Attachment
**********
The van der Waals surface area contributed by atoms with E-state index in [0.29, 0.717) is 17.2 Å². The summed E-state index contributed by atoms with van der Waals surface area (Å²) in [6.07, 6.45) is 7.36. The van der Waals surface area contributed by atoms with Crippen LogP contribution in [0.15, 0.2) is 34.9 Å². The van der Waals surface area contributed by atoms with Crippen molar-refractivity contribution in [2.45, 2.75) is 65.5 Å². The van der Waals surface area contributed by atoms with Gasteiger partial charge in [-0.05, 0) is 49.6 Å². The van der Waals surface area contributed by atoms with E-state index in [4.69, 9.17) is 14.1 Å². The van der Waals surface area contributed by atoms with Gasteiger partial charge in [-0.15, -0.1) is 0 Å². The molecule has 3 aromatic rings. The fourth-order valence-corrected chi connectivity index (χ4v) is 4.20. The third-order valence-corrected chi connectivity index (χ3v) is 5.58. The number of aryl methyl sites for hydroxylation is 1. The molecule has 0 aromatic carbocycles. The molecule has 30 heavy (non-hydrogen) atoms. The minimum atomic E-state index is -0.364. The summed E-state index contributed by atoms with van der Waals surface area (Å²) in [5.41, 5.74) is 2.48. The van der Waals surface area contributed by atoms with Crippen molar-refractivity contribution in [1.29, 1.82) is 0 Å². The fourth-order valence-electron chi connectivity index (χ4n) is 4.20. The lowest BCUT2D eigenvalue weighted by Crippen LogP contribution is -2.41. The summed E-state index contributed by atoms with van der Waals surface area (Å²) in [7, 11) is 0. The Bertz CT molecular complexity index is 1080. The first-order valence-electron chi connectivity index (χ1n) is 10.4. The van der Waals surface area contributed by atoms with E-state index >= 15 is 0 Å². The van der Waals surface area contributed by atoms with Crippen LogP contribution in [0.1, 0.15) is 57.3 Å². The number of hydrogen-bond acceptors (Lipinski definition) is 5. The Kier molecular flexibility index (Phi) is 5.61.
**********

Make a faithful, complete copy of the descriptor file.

The van der Waals surface area contributed by atoms with E-state index in [0.29, 0.717) is 17.2 Å². The summed E-state index contributed by atoms with van der Waals surface area (Å²) in [6.07, 6.45) is 7.36. The van der Waals surface area contributed by atoms with Crippen LogP contribution in [0.15, 0.2) is 34.9 Å². The van der Waals surface area contributed by atoms with Crippen molar-refractivity contribution in [2.45, 2.75) is 65.5 Å². The van der Waals surface area contributed by atoms with Gasteiger partial charge in [-0.05, 0) is 49.6 Å². The van der Waals surface area contributed by atoms with E-state index in [4.69, 9.17) is 14.1 Å². The van der Waals surface area contributed by atoms with Gasteiger partial charge in [-0.15, -0.1) is 0 Å². The molecule has 3 aromatic rings. The fourth-order valence-corrected chi connectivity index (χ4v) is 4.20. The third-order valence-corrected chi connectivity index (χ3v) is 5.58. The number of aryl methyl sites for hydroxylation is 1. The molecule has 0 aromatic carbocycles. The molecule has 30 heavy (non-hydrogen) atoms. The minimum atomic E-state index is -0.364. The summed E-state index contributed by atoms with van der Waals surface area (Å²) in [5.41, 5.74) is 2.48. The van der Waals surface area contributed by atoms with Crippen molar-refractivity contribution in [1.29, 1.82) is 0 Å². The fourth-order valence-electron chi connectivity index (χ4n) is 4.20. The lowest BCUT2D eigenvalue weighted by Crippen LogP contribution is -2.41. The summed E-state index contributed by atoms with van der Waals surface area (Å²) in [7, 11) is 0. The Bertz CT molecular complexity index is 1080. The first-order valence-electron chi connectivity index (χ1n) is 10.4. The van der Waals surface area contributed by atoms with E-state index >= 15 is 0 Å². The van der Waals surface area contributed by atoms with Crippen LogP contribution in [0.1, 0.15) is 57.3 Å². The number of hydrogen-bond acceptors (Lipinski definition) is 5. The Kier molecular flexibility index (Phi) is 5.61.